The Weightless World
Galley Beggar Press
Pub: 18th June 2015
‘I need to find Ess and look him in the face and tell him pretty much that the whole deal is slipping away from us. And then, if he wants to kill me, that’s no business of mine.’
Steven Strauss is off to India, and what he’s doing there will change his life forever.
This week’s review is another Curtis Brown Book Club offering, published by a small independent publisher and is the debut novel by Anthony Trevelyan.
I found this to be a very clever book. As we read, our preconceptions are constantly being challenged… right from the beginning we know that Ess will want to kill Steven, but by the middle of the book what we thought and what we were told merge into something different altogether. Trevelyan’s characterisation is very clever, and this may sound slightly off-beat, but I felt the story was akin to a piece of music. A soft start moves through various phases, some harsh and some very soft, until we reach a crescendo then float away, before descending to earth with a discordant phrase. Characters shift and just when we seem to know a character another chord comes in and the tempo and structure changes (yup… I know, slightly mad).
This is the story of Steven Strauss, PA to a businessman who is slowly losing his mind and who has gone to India to trace the purchase of the century… an anti-gravity machine. That’s if it really exists. Both Steven, the narrator, and Raymond Ess are complex characters, and as we meet Harry, Alice, Asha and Tarik they become even more so. Nothing is what it seems and an atmosphere of heat and paranoia pervades. Who do you believe? Steven with his task of keeping Ess away from his company as it crumbles to nothing, or Ess who seems to be drowning in self-belief and dreams of the impossible?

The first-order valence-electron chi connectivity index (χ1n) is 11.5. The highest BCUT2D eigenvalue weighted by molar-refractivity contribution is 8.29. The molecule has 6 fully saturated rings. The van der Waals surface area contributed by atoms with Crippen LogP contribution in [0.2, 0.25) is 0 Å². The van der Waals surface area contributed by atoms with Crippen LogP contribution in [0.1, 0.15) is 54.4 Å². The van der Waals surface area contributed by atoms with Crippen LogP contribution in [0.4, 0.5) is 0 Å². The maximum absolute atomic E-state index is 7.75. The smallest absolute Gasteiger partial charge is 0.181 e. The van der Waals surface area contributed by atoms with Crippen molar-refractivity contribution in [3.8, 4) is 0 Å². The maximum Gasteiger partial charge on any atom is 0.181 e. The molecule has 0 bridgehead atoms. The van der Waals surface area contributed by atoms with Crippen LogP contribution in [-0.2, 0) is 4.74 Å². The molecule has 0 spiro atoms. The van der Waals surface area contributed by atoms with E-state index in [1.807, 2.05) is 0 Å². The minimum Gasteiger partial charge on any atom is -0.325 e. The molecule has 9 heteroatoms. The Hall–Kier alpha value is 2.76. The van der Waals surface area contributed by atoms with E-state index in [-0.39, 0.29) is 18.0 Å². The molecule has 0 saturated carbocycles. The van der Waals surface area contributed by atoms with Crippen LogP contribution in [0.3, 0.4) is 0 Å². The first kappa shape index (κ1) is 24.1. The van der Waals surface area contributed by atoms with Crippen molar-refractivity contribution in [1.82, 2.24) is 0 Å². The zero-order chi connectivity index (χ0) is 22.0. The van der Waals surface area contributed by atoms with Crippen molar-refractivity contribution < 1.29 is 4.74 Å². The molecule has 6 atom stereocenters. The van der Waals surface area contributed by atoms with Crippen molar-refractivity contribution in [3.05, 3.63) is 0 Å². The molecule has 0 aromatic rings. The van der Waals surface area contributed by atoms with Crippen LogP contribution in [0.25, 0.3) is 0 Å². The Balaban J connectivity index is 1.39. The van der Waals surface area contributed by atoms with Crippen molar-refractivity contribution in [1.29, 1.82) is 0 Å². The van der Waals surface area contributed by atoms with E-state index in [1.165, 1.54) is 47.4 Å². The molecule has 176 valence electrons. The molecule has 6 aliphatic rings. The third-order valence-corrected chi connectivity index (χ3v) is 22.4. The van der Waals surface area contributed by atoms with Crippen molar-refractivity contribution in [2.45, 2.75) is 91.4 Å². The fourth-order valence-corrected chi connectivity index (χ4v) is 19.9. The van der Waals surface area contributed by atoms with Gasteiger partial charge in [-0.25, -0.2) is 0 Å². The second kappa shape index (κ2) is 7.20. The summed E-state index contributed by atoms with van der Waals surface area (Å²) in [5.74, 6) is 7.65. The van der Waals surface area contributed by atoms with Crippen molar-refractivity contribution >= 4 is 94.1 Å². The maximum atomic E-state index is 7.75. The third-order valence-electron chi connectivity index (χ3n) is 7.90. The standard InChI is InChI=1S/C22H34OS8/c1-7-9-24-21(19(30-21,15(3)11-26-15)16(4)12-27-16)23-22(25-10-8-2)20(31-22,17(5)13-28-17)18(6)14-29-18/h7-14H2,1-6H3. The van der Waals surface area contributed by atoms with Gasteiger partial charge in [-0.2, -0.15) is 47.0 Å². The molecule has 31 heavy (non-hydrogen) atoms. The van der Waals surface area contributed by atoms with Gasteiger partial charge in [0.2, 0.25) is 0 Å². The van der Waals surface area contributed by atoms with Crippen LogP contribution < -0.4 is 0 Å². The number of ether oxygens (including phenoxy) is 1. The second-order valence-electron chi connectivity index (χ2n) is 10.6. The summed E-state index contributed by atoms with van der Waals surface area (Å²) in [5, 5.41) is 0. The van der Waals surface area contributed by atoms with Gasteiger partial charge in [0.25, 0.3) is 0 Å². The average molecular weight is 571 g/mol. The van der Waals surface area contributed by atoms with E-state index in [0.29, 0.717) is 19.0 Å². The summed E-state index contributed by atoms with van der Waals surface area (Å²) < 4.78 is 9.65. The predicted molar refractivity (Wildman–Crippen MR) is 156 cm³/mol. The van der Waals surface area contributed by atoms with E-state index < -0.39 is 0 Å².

I came away from the novel with more questions than usual. Who exactly was Asha, was Harry working with others to keep Ess in check and what really happened to Tarik and his wife? I also had the feeling that Steven wasn’t looking out for Ess, but that Ess had manufactured the whole thing to look after Steven. But then again, other members of the book club thought the opposite.
This is a very good read. Although the concepts and scenarios can be taken at face value, there are complex undercurrents that will leave you wondering just what happened when you reach the end.
If you fancy a book that will make you think, with an undercurrent of paranoia and where nothing is what it seems (or perhaps, actually, it is), I urge you to pick this one up. Small publishers need some love, and this one really delivers.